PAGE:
Writings and observations

Front burner

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Education was the centerpiece of Idaho Governor C.L. “Butch” Otter’s state of the state address last week, and that unexpectedly included an element little-heard from in Idaho SOS speeches for a generation: Higher education.

Higher education has been on state policymakers’ back burner for a long time. Up to this year, it has gotten only peripheral mention in Otter’s state of the states; the biggest references have been to his support for local creation of the College of Western Idaho). But by the time Otter took office that had been the norm. Governors Dirk Kempthorne and Phil Batt did much the same.

In 2015, the higher ed reference consisted mostly of a passing reference to “more pronounced, targeted and sustainable investments in such programs as the computer science initiative at Boise State University, an employee readiness initiative at the University of Idaho, career path internships at Idaho State University, and the Complete College Idaho program throughout our higher education system.”

In Otter’s first state of the state he remarked, “ I am recommending that we neither significantly expand
existing programs nor add any major new initiatives would require a continuing revenue flow” – and that certainly seemed to apply to higher education. (His major reference to colleges and universities then was, “Speaking of our universities – how about those Broncos!”)

Last week’s speech was vastly different. To begin, he proposed a good deal of additional funding, a 9.6 percent increase for community college and 8.8 percent for the four-year institutions.

He spoke at some length again about the College of Western Idaho, reasonably since it’s been growing extremely rapidly. He also got the point behind that growth: “That speaks to a huge pent-up demand for the kind of lower-cost, relevant and responsive education and training programs that have been created at CWI.”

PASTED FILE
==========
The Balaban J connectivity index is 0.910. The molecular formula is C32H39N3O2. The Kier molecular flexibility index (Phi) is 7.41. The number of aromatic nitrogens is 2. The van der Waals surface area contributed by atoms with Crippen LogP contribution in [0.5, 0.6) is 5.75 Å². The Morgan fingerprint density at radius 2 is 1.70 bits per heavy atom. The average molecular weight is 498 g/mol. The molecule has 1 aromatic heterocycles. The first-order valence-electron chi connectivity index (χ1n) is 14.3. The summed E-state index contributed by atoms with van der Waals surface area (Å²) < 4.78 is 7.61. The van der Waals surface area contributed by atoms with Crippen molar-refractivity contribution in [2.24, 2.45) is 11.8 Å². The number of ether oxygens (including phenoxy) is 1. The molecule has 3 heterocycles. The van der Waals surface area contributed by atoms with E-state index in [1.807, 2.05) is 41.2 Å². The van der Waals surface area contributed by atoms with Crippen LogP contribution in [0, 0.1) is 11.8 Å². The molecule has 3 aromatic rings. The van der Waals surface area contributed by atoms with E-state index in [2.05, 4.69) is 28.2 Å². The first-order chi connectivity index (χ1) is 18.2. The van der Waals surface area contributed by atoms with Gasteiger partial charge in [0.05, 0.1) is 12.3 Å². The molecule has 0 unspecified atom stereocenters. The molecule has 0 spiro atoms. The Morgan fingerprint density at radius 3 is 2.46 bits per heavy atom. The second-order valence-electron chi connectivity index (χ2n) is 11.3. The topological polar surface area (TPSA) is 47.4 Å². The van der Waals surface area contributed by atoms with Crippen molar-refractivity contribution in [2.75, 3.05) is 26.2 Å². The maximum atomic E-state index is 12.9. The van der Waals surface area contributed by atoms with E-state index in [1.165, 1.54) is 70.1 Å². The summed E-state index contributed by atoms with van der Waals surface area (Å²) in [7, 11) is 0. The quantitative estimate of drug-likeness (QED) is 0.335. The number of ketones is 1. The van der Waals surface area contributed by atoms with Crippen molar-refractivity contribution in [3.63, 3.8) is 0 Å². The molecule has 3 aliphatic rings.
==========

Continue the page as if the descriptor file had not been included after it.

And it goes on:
But he also delved into activities at other colleges and universities: “Besides additional funding for our college completion and high-demand academic and professional-technical programs, I recommend expanding Boise State University’s materials science program, the University of Idaho’s ‘Go On’ initiative to increase enrollment, and Idaho State University’s health science programs.”

These are major efforts at these institutions, not the small or peripheral programs so often mentioned,

Higher education has been taking a hit in recent years in many states and certainly in Idaho. That is a central, and not often enough mentioned, reason behind the explosion in college tuition and fees.

But Otter had something to suggest about that too. He proposed a “tuition lock” to hold costs steady through the fours years of a standard academic run through the major institutions. He suggested a $5 million increase in the Opportunity Scholarship, which likely will have only modest overall effect.

But then he proposed something new: “that another $5 million be allocated for the new “Completion Scholarship.” It’s designed to encourage Idaho citizens who have some post-secondary education to return to the classroom and finish up. It will provide a real benefit for financially strapped adults who are trying to upgrade their job skills.”

Higher education has been waiting a long time in Idaho for a chance to catch up. Maybe, just possibly, this is the legislative session when it happens. We’ll begin to know as lawmakers weigh in.

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